Pruning is one of the subjects that can have ten people explain it in ten different ways. This has to do a lot with the traditional thoughts on how an almond tree should look, the believed benefits of pruning, and personal experiences. It is one of the most important practices of orchard maintenance due to the expense and its effect on orchard yield and longevity. Therefore pruning should be considered more of a science than an art.
Pruning can be broken down into two phases: The tree training phase and the maintenance period phase. During the tree training phase, we work to establish and shape the permanent framework of the tree through primary and secondary scaffold selection. This occurs through the first three years of the orchard life. The maintenance pruning phase occurs from the 4th leaf on and is done to maintain the shape of the tree. This post will focus on pruning during the maintenance period of the orchard life.
In order to understand the principles of pruning, we need to understand the underlying principle of orchard management: We are farming sunlight. The more sunlight that is intercepted by tree leaves, the more production we can achieve within our orchard. Therefore, trees need to fill the available space as quickly as possible to achieve maximum yields. Along with this, we want to ensure orchard viability by having sufficient fruitwood to produce a sizable crop for the life of the orchard.
So, to do this, do we need to prune?
The short answer is “no.” Studies by by farm advisors Roger Duncan (Stanislaus Co.), John Edstrom (Colusa Co.), Bill Krueger (Glenn Co.), and Mario Viveros (Emeritus, Kern Co.) have demonstrated that pruning does not increase yield over minimally, or “unpruned” trees (Table 1). As we can see, conventional, annually pruned trees did not yield more than “unpruned” trees in the varieties planted. Furthermore, “unpruned” tree productivity did not appear to decreased through the 21 years of the longest trial performed.
Table 1: The comparison of cumulative yields from four varieties of conventional, annually pruned and “unpruned” almond trees from four research trials in California. (Note: Unpruned trees referred to trees in which branches were moved out of neccessity due to other orchard practices, i.e. spraying and shaking).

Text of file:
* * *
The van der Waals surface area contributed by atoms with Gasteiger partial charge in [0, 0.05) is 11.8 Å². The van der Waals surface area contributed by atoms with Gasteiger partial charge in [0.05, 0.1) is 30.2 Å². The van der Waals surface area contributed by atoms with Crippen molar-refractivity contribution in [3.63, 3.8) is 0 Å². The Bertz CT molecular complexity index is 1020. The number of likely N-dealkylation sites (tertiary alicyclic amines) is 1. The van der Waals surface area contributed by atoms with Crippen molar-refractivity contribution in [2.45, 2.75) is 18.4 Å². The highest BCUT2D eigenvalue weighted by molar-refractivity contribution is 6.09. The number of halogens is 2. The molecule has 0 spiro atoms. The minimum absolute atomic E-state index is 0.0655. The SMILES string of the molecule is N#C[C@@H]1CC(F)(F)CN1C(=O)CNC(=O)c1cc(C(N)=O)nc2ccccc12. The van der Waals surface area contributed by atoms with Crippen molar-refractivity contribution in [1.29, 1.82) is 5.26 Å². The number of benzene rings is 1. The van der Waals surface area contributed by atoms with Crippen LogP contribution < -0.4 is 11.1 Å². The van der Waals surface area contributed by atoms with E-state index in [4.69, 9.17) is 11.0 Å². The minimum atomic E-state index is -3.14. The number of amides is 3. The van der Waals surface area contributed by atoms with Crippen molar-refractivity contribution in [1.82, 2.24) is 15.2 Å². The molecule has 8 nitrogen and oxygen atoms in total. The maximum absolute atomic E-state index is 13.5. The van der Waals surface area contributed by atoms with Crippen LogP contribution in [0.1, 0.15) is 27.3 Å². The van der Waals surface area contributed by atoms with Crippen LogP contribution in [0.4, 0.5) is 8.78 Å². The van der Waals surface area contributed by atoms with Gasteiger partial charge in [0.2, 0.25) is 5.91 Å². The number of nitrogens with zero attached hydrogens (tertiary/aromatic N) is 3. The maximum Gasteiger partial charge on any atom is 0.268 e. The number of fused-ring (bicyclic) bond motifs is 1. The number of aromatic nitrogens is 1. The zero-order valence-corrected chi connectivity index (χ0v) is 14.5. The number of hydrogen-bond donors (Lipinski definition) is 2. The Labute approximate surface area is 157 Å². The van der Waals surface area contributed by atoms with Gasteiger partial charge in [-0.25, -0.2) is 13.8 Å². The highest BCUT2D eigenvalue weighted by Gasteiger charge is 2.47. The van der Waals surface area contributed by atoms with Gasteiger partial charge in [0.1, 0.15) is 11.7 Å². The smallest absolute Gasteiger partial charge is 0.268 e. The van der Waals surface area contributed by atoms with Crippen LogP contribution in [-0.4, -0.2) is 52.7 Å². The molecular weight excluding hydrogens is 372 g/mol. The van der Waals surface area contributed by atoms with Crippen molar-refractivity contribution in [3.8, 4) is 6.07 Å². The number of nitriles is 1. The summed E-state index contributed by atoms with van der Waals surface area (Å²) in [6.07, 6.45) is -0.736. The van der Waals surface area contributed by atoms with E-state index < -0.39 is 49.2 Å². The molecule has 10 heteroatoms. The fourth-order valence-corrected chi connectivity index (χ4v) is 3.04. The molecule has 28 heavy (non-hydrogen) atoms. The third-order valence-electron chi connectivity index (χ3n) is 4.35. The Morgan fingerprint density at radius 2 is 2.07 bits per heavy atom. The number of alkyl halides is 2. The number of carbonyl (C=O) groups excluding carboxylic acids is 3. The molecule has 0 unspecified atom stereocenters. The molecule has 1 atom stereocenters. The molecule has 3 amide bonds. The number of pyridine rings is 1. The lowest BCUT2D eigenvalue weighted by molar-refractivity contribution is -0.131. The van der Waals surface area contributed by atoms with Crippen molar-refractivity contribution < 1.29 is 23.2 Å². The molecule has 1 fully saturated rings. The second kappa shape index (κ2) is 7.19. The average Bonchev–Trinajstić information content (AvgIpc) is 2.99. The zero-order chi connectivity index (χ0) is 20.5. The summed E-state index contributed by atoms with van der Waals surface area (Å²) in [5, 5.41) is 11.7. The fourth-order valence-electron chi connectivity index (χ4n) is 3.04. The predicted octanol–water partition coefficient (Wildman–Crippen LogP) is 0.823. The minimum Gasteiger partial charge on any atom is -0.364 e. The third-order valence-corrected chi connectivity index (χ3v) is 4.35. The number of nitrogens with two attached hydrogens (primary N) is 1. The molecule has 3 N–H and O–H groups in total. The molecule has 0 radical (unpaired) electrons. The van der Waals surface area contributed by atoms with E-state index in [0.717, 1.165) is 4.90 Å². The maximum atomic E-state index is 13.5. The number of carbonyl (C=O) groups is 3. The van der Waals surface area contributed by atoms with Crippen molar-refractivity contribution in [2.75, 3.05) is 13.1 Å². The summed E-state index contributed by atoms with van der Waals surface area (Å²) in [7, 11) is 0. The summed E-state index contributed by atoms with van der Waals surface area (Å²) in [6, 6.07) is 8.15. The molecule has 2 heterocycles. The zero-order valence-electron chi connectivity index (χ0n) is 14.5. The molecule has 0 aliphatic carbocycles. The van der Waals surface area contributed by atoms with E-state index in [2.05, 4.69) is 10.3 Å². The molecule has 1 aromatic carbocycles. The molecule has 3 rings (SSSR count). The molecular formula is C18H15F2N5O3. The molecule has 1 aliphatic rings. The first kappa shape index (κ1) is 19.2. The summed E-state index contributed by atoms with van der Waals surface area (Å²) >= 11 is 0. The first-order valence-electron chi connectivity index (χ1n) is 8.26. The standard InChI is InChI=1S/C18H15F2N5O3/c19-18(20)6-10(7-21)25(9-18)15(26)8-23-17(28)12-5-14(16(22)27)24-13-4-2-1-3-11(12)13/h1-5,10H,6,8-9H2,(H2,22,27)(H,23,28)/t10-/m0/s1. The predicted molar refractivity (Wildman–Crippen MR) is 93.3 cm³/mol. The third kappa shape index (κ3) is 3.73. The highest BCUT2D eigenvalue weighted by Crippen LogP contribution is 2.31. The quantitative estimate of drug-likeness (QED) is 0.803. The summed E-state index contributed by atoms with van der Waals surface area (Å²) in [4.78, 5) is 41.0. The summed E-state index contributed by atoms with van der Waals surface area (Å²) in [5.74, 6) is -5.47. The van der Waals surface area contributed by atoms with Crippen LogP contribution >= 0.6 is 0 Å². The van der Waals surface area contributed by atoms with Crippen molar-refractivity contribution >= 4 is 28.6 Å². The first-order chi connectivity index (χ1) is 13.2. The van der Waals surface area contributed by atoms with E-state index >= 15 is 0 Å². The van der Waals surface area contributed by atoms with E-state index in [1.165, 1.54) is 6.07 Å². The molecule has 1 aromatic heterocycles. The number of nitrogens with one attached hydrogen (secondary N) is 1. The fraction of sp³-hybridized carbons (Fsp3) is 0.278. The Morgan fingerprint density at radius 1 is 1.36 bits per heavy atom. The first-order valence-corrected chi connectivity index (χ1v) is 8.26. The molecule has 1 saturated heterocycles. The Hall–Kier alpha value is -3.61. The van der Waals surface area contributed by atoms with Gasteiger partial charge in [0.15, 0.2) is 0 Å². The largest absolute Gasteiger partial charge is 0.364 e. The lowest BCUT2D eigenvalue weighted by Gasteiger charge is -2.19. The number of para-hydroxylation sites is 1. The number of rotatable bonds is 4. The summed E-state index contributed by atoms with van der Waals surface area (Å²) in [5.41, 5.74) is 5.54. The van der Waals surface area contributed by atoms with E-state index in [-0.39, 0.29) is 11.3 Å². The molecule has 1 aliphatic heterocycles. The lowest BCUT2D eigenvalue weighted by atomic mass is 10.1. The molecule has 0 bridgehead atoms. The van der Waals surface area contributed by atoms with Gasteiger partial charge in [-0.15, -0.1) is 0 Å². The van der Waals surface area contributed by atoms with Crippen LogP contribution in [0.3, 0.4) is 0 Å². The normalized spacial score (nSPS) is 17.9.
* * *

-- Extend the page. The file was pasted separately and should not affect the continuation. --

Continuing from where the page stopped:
One main point to keep in mind in the above studies is the expense of orchard pruning. Even though annually pruned and “unpruned” pruned trees performed relatively equally, the amount of money made per acre is higher in unpruned blocks. Crews still need to go through “unpruned” orchards to remove diseased, dead, broken, and/or low branches, but this takes significantly less time than annual tree pruning.
What are the benefits of pruning?
The benefits of conventional pruning appear to be minimal. Cutting healthy limbs out of trees to maintain “shape” usually ends up decreasing fruit wood and yields. Making large cuts also open the tree up to infection by the tree pathogens Botryosphaeria, Ceratocystis, Eutypa, and Phytophthora – especially when done near a rain event.
What is meant by “unpruned”?
Growers should limit pruning to cutting away branches that need to be removed out of necessity. These reasons include:
– Equipment access (shakers, sprayers, etc.),
– Safety for the tractor driver,
– Reducing foliar diseases including Alternaria, Hull Rot, Rust, etc.,
– Removing Dead or diseased limbs from the orchard,
– Reducing sticks at harvest.
Only by knowing your orchard and its peculiarities will you know the proper amount of material to prune. The decision to prune should not be done just because of tradition or orchard looks, but because of the benefits that it can provide to the orchard and, most importantly, your checkbook.
For more information on pruning and spacing, please check out the following research reports and presentations:
“Almond Tree Pruning by the Numbers,” By Roger Duncan, UCCE Stanislaus Co.
“Integration of Tree Spacing, Pruning, and Rootstock Selection for Efficient Almond Production,” Project Leader: Roger Duncan UCCE Stanislaus Co.